Code nightclub, Hull
Reviewed by Rory Stobo
Rock clubs and bars are wily beasts to master. Unlike more conventional spots which can be expected, deservedly so in the majority of cases, to be a bit more fly-by-night, those of us who like our beer with breakfast have come to expect a little more in the way of stability. New venues offering us new and exciting opportunities to wear black clothes and dance to Bohemian Rhapsody (Every. Single. Time.) come across the same problematic questions every time. Why is this new place any better than where I've spent my weekends for the past eight years, any why should I care?
It was always going to be with a little trepidation that I made my way over to Code for the first time, the week after it's grand opening night which had, by all accounts, gone quite well. Located in what used to be, I am told, a gay bar, nicely taking care of all your Judas Priest jokes, Code is far better situated for the hum-drum task of actually reaching the place than it's established rival, Spiders. You really get the feeling that there's been a fair amount of rather shrewd thought put into the location of the place. Not only is it clinging lovingly onto the bus interchange itself, it nestles snug in a bug in a rug behind, wait for it, a 24-hour Tesco. So much for your ill-concieved kebab at 3am, just stroll on in and pick yourself up some bruschetta and fine cheeses. Every little helps.
Once you get into Code, three fifty lighter and with a free drink in hand if you're a new member, you get a chance to take in the ambiance and have a scout around. The first of the club's two rooms, both on the ground floor, I explored was what I had introduced to me as the 'chillout lounge.' In a lesser club, this might suggest some kind of RnB nightmare, but here you're treated to comfortable chairs and the sound of guitar hero blasting out at varying degrees of competency from the Wii console set up on a five-foot projector in the corner. The welcome suspicion creeps in that Code cares, in the same way that Spiders used to care, before it's complacency drove most of it's DJs to jump ship and work here. Strolling into the main room only reinforces this, I won't bore you with a playlist, but suffice to say that the music policy at Code is driven by the clubgoers, not the management, and this earns big points in a social setting where it's all to easy to play the floor-fillers and quickly become stale. Ample dancefloor room, a pool table and arcade machines that actually work make this a place that really grabs the attention. Code has a very good idea of why you should care, and wishes to let you know.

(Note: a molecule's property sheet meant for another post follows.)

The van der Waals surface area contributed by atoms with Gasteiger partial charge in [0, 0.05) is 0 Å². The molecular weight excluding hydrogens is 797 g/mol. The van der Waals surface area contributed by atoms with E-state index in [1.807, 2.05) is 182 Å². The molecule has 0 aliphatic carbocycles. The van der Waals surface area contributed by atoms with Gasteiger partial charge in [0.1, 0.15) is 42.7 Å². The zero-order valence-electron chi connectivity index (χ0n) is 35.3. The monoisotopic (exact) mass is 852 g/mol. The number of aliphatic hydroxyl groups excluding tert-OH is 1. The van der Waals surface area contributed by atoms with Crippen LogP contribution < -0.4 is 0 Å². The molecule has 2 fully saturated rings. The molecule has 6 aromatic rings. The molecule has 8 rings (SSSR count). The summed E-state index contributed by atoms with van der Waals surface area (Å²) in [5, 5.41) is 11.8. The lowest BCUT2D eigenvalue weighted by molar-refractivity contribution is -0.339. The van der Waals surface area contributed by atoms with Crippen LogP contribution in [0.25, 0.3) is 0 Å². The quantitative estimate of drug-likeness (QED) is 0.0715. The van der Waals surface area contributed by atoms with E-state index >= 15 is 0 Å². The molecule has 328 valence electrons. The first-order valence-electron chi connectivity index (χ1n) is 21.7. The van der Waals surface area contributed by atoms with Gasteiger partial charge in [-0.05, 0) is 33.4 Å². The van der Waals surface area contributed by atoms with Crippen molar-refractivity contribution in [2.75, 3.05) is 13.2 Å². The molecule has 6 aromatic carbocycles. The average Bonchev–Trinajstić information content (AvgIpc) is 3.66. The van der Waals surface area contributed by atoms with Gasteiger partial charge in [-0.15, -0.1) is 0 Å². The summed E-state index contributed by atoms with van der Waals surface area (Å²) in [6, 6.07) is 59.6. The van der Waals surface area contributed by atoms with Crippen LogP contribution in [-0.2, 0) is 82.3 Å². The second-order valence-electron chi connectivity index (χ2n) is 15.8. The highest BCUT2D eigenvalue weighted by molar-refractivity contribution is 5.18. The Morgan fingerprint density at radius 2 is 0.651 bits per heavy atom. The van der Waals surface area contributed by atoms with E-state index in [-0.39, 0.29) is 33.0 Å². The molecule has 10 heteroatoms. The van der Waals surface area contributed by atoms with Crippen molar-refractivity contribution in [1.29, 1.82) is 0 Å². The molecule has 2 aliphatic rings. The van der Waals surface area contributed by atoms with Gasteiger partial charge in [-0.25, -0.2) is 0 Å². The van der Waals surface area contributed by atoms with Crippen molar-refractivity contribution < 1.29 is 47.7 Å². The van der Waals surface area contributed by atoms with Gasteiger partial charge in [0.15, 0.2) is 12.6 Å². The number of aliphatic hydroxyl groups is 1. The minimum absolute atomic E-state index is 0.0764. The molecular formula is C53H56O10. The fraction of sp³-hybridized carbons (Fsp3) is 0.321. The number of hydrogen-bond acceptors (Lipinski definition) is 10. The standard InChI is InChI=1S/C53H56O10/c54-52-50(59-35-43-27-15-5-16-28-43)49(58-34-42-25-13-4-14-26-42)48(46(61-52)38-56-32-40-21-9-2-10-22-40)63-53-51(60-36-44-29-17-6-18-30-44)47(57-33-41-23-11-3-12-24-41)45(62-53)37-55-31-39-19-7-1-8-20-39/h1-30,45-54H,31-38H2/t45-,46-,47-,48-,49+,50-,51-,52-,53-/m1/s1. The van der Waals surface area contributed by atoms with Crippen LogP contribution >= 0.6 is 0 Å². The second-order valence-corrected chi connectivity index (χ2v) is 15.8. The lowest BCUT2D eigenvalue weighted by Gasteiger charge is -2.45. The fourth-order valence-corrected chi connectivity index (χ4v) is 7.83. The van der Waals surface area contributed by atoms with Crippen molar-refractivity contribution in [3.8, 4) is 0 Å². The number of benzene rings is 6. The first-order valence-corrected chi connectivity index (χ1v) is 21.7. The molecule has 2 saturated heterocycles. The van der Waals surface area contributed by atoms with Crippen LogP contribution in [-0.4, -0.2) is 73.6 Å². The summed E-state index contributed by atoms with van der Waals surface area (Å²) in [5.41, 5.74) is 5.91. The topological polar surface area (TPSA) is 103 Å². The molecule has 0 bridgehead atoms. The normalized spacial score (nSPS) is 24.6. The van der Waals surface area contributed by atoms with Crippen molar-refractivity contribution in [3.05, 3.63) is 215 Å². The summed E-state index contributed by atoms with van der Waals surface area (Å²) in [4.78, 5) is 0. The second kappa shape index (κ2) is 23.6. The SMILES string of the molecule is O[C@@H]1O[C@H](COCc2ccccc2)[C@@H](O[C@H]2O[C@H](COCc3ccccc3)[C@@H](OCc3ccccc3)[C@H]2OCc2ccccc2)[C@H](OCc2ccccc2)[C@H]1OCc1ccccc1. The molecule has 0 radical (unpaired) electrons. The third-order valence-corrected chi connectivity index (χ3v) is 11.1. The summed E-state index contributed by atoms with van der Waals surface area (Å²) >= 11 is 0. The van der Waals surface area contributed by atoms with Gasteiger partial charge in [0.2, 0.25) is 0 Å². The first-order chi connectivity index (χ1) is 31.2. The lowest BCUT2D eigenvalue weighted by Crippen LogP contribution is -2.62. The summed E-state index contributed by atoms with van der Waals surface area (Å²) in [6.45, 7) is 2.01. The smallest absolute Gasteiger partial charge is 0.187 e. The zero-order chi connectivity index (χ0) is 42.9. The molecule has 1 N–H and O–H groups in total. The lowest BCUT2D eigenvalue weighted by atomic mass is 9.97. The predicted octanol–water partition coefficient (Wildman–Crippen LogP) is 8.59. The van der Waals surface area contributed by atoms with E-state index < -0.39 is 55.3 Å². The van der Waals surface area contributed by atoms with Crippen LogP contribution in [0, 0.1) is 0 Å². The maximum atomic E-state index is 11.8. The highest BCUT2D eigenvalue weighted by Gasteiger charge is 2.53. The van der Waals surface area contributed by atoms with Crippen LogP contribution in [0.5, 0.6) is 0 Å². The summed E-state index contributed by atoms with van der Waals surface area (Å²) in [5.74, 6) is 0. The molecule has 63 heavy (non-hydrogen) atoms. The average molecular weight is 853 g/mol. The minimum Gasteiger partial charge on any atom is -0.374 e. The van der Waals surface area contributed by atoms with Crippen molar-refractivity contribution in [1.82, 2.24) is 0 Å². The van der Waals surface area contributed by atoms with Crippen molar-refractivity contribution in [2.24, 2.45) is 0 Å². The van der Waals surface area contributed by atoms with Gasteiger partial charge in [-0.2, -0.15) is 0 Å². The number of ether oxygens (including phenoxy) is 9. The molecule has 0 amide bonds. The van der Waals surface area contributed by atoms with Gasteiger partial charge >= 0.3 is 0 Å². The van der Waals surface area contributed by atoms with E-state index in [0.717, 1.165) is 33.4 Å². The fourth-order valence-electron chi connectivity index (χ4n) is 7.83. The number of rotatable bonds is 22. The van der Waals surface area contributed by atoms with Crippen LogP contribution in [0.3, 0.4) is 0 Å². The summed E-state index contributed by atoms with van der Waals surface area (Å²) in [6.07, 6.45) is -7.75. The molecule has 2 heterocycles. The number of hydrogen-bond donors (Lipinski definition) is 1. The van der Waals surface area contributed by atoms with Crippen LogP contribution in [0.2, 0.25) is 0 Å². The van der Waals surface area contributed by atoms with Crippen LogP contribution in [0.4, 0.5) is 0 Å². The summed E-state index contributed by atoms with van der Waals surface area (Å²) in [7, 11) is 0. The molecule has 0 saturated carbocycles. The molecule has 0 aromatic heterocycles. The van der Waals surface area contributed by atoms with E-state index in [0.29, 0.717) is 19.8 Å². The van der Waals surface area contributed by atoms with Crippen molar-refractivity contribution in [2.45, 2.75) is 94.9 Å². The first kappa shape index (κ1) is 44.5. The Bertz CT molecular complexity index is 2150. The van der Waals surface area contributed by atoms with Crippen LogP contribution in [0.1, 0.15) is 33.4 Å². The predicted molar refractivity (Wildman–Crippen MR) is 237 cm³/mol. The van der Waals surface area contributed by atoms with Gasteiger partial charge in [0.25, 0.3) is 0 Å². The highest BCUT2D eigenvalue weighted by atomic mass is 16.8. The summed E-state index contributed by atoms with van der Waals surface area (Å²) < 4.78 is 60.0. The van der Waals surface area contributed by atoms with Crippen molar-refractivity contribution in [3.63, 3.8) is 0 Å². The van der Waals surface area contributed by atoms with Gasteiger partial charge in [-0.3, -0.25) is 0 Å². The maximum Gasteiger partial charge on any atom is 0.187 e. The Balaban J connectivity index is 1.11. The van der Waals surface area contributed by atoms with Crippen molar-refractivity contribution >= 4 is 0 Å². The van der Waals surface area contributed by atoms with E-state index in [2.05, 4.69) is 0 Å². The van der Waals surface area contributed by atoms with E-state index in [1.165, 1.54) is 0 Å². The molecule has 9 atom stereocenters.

The first snag in the evening comes when it's time to refill my drink. The bar staff will be more than happy to sell you a house spirit and mixer for one of your english pounds, but if your hand favours the pint glass, it's probably best to take out a mortgage first. Far be it from me to get ratarsed on gin in the name of investigative journalism, so I could tell it was going to be an expensive night. Thankfully, in an almost apologetic move, one of the bar staff routinely wander the club with a large bottle of what I suspect had tabasco sauce in it, topping up drinks hither and yon. It's the gesture that's appreciated rather than the liquor itself, but you do get the impression Code are clutching at straws when it comes to the actual drinks they serve. Spiders' cocktail list is infamous up and down the country, and it's a shame that Code couldn't have thought up at least a few to make them sweat for this victory.
Overall though, Code acquits itself well in a scene which has long struggled to rebuild credibility through variety. Okay, as I mentioned the drinks are a bit pricey if you insist on sticking to pints, and the problem with playing what people request is that sometimes people request awful songs. But, when the Spiders alternative nowadays is to drink twenty pounds worth of meths and listen to sweet home Alabama on repeat for three hours in the company of fourteen year olds, I honestly believe the odd doom metal track and a couple of pints less is a fair price to pay for progress.